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Book review: The Husband’s Secret by Liane Moriarty | mummymcauliffe

Book Reviews

The Husband's Secret
Feb 07

A survey published this week found that mothers have on average just 17 minutes of ‘me time’ a day. Apparently these moments of peace are spent reading a book, having a (hot!) cup of tea, or watching soaps on TV. Reading will always win hands down for me, with a hand-crafted coffee running in close second, followed by a nice hot bubble bath.

This year I have set myself a personal challenge to read a minimum of one book a month…preferably two. I don’t think I managed to read a single book during Little I’s first year and so I promised myself that I wouldn’t let that happen again. So far I’m on track. Last month I read the hugely enjoyable thriller Never Coming Back by Tim Weaver, and The Fault in Our Stars by John Green. This month I’ve finished The Husband’s Secret, and am just beginning the new Donna Tartt novel The Goldfinch.

Selecting a book that’s easy to pick up and put down is the key, I’ve found…particularly when there’s a new baby on the scene. They’re not usually the sorts of books that I’d go for, but it’s good to mix things up a bit and try out new authors, and keeping in the swing of reading is far more important to me right now than wading through War and Peace.

The Husband’s Secret wasn’t my choice. I’ve recently joined a book group organised by some Reception Mums at Little I’s school, and this was the latest read. Going by the blurb, I admit I wasn’t too sure about it, but thought I’d still give it a go, particularly as I’d seen so many recommendations for it on Instagram.

The central character, Cecilia, is the sort of Mum I will never be, i.e. ‘perfect’ in every way! From the off I found her incredibly irritating, and I’m not sure whether this was the author’s intention. She aspires to be super mum with an immaculate, well-organised home, her own successful Tupperware business, stylish clothes, and a finger in every social circle. But when she discovers a letter written by her husband, to be opened only in the event of his death, she obsesses over whether to open it or not. Predictably, her curiosity eventually gets the better of her, but not until almost half way through the book. I found this quite frustrating as it felt like the author was deliberately, and unnecessarily, drawing things out for the reader.

As one might expect, the contents of the letter are explosive, and from there on I found the book to become a lot more enjoyable. Without giving any spoilers, Cecilia’s perfect world is turned upside down.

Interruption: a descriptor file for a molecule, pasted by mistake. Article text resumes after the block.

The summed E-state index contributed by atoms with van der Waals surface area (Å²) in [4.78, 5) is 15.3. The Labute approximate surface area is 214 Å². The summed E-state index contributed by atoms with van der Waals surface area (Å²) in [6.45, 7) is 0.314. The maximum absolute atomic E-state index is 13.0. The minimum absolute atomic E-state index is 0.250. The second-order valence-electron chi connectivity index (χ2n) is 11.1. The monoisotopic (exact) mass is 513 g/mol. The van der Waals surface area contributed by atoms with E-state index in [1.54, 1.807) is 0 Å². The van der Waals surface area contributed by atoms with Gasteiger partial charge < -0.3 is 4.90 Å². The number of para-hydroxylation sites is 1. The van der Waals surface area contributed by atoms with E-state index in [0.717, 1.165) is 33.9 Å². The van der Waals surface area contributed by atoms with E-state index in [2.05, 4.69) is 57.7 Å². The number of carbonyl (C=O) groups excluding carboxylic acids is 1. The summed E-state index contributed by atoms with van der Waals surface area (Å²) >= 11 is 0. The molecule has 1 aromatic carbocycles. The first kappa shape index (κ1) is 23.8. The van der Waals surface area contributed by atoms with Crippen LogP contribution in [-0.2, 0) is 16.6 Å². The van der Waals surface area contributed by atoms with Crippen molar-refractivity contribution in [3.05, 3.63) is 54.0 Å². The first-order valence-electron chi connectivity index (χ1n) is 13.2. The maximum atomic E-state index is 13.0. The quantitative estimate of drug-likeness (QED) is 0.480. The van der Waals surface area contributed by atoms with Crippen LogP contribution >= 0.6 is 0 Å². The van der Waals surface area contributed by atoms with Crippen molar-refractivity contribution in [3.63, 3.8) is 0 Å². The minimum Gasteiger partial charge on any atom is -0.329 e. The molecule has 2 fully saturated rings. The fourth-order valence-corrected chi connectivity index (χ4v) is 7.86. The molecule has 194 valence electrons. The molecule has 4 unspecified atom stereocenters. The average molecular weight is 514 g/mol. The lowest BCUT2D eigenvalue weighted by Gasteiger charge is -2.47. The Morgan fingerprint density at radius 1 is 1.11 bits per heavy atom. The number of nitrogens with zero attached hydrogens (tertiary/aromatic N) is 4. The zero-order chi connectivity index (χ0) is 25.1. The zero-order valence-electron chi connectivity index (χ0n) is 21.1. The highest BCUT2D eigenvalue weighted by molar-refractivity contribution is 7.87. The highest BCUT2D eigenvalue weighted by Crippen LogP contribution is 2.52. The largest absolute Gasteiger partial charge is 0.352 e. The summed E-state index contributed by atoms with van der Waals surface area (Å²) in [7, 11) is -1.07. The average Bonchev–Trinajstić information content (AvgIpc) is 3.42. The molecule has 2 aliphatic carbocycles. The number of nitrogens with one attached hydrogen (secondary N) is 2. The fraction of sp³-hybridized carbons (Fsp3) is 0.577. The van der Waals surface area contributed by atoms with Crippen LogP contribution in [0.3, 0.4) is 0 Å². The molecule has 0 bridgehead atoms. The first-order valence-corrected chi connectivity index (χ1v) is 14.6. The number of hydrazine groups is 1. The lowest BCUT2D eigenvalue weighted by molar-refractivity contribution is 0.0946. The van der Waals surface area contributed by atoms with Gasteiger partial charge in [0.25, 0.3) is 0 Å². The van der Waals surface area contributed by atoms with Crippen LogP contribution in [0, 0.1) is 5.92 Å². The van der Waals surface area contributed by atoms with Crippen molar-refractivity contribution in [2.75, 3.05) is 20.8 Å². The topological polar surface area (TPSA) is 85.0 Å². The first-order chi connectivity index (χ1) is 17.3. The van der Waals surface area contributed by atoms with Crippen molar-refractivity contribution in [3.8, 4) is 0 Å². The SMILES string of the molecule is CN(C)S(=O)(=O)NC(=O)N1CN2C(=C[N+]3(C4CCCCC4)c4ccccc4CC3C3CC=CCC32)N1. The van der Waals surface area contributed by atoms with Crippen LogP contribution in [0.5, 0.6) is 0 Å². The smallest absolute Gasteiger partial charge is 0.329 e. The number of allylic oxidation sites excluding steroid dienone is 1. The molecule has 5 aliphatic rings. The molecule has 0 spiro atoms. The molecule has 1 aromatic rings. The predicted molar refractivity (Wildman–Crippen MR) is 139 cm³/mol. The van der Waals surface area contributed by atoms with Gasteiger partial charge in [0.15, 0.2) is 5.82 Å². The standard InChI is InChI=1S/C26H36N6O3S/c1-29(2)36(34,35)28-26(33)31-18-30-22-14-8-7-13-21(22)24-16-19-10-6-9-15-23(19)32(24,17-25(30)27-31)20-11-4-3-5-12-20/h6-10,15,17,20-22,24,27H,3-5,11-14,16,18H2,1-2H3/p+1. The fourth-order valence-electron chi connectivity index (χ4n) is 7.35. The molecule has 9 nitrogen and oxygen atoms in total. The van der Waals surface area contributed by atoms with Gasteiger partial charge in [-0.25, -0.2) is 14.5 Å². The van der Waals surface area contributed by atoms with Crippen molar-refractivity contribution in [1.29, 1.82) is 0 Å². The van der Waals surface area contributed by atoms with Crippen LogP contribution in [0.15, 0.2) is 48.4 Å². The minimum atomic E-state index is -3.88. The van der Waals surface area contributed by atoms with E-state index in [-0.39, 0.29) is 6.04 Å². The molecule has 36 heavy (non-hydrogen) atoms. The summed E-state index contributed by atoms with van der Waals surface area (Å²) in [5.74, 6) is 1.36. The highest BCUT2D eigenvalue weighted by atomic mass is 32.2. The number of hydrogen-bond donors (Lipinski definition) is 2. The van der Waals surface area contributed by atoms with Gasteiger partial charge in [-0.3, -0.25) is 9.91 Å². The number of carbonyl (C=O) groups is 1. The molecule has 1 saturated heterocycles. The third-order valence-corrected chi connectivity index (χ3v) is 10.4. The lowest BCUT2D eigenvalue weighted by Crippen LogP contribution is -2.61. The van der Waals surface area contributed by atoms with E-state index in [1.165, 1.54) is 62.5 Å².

The story unfolds from Cecilia’s perspective along with two other women, Tess and Rachel. At first, their stories are told separately in the third person and the connection between them seems peripheral; but as the story develops, their lives and their fate become closely interlinked. Moriarty’s characterisation of these three women is her strongest achievement, in my opinion. Like them or not, they are incredibly believable, and you come to care about each of their predicaments.

As the title of the book suggests, this novel offers an intriguing examination of themes such as secrecy, conscience, betrayal and forgiveness. I found myself asking the question, what would I do if I found myself in Cecilia’s position? I even ended up discussing the dilemma with my husband. Surprisingly, this book really got me thinking.

I have to admit that I saw the ending coming. There were a couple of pleasant twists and turns, but in the end I sensed it would end as it did. I don’t think I expected it to depress me as it did though, and the brevity also took me by surprise. I had been reading it on my Kindle and was under the impression that there were a lot more pages left than there actually were. When I realised I was at the last page, I was left feeling “is that it?” It all seemed a bit rushed; particularly as the pace of the first half had been so slow.

However, for me, the highlight of the book was the Epilogue. My friend had already said to me, “make sure you read it”, and I can see why. It throws into question all that has come before, and shows that Moriarty really can write. Why save it all for the Epilogue though? I loved the message it finally conveyed, i.e. life is never quite what it seems, and how one small decision can totally alter the destiny of not just one, but several people.

Overall, I found The Husband’s Secret to be an average, quick and easy read. I certainly didn’t feel that it lived up to its hype, but maybe that’s just me as I often find that’s the case with books of this ilke! I know many people who have raved about it.

If you’ve read it, please let me know what you thought. Also, if you have any recommendations for what I should be reading next, please let me know in the comments section below.

 

About the Author

Wendy McAuliffe

Social media & online PR consultant and trainer, and ex-journalist. Founder and Director of Populate Digital and Mum of two. Living by the sea in Bournemouth. @wendymcauliffe.

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